Crafting a narrative to describe a task for which you’re billing is a crucial task not taught in law school. This, again, will vary as law firms have different policies and requirements. This also varies by client within a firm. For example, as mentioned above, some clients allow block billing while others do not.
However, the equation for how to draft a billable hour narrative is usually consistent.
Present tense active verb describing task + specific information of the task
In our prior example Review of Business LLC’s 250 Board of Director meeting minutes in preparation for drafting a governance outline for the contemplated transaction, the word “review” reflects the present tense active verb associated with the task. And “in preparation for drafting” provides the context of why the task is necessary or part of the overall deliverable to the client.
Additionally, if a task takes an associate attorney longer than one day to complete, most firms use the following structure:
Continue to review Business LLC’s 250 Board of Director meeting minutes in preparation for drafting a governance outline for the contemplated transaction.
And when completing the task:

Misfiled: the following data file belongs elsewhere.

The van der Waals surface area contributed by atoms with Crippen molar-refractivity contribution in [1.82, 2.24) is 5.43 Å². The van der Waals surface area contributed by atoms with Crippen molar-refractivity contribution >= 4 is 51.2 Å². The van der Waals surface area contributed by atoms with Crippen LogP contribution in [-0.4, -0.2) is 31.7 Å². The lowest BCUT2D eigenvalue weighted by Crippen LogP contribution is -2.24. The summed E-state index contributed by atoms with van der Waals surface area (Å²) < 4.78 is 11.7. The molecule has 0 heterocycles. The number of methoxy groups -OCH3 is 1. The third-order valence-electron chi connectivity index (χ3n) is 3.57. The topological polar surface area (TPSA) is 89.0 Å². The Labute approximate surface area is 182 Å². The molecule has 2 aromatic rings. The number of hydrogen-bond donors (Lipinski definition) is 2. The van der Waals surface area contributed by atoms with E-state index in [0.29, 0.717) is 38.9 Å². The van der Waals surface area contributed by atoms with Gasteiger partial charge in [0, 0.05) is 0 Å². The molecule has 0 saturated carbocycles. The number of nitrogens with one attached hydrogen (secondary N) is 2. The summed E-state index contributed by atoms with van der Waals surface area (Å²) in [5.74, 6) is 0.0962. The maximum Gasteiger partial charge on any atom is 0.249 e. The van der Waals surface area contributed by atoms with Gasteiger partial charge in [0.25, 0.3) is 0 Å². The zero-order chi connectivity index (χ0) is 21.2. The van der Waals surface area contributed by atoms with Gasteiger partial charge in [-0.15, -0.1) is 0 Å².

Finalize review of Business LLC’s 250 Board of Director meeting minutes in preparation for drafting a governance outline for the contemplated transaction.
Most importantly, as a first-year associate, remember that this is not something you should “naturally” know how to do. It is not simple, and it takes practice. So be communicative with your firm if you are struggling, and ask questions when you have them! Taking the time in the beginning to accurately incorporate a firm’s billing practices will save you loads of time in the long run (and saves the partner time when they review the bill!).
Check out JD Advising’s other blog post about attorney life and bar preparation, including How Lawyers Can Give Back to the Community and Approaching Running While Studying for the Bar Exam.